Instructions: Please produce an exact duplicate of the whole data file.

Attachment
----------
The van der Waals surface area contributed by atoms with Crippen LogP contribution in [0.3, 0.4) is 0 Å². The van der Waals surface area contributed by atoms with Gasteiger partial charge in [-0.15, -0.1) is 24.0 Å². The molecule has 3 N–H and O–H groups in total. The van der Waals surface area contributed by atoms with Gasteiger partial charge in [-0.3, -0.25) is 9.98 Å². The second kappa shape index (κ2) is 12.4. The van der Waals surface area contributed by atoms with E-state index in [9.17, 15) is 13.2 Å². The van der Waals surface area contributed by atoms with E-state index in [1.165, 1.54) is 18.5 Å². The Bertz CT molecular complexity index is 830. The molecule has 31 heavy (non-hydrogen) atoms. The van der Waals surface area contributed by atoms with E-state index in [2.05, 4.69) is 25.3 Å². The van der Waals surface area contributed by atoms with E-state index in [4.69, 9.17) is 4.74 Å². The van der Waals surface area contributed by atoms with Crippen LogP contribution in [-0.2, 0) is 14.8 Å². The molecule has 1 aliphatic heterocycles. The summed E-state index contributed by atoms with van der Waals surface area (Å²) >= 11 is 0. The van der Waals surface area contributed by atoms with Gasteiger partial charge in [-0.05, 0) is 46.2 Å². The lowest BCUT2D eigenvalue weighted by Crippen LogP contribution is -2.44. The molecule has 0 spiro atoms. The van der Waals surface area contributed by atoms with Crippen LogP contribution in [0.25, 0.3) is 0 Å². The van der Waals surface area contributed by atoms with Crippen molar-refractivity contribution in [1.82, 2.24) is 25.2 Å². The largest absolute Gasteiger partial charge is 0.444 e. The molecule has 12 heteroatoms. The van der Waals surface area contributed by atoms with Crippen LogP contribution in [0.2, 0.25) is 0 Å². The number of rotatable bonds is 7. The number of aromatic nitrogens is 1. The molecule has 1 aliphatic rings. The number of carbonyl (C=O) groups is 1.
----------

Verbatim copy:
The van der Waals surface area contributed by atoms with Crippen LogP contribution in [0.3, 0.4) is 0 Å². The van der Waals surface area contributed by atoms with Gasteiger partial charge in [-0.15, -0.1) is 24.0 Å². The molecule has 3 N–H and O–H groups in total. The van der Waals surface area contributed by atoms with Gasteiger partial charge in [-0.3, -0.25) is 9.98 Å². The second kappa shape index (κ2) is 12.4. The van der Waals surface area contributed by atoms with E-state index in [9.17, 15) is 13.2 Å². The van der Waals surface area contributed by atoms with E-state index in [1.165, 1.54) is 18.5 Å². The Bertz CT molecular complexity index is 830. The molecule has 31 heavy (non-hydrogen) atoms. The van der Waals surface area contributed by atoms with E-state index in [2.05, 4.69) is 25.3 Å². The van der Waals surface area contributed by atoms with E-state index in [4.69, 9.17) is 4.74 Å². The van der Waals surface area contributed by atoms with Crippen LogP contribution in [-0.2, 0) is 14.8 Å². The molecule has 1 aliphatic heterocycles. The summed E-state index contributed by atoms with van der Waals surface area (Å²) >= 11 is 0. The van der Waals surface area contributed by atoms with Gasteiger partial charge in [-0.05, 0) is 46.2 Å². The lowest BCUT2D eigenvalue weighted by Crippen LogP contribution is -2.44. The molecule has 0 spiro atoms. The van der Waals surface area contributed by atoms with Crippen LogP contribution in [0.25, 0.3) is 0 Å². The van der Waals surface area contributed by atoms with Crippen molar-refractivity contribution in [1.82, 2.24) is 25.2 Å². The largest absolute Gasteiger partial charge is 0.444 e. The molecule has 12 heteroatoms. The van der Waals surface area contributed by atoms with Crippen LogP contribution in [0.2, 0.25) is 0 Å². The number of rotatable bonds is 7. The number of aromatic nitrogens is 1. The molecule has 1 aliphatic rings. The number of carbonyl (C=O) groups is 1.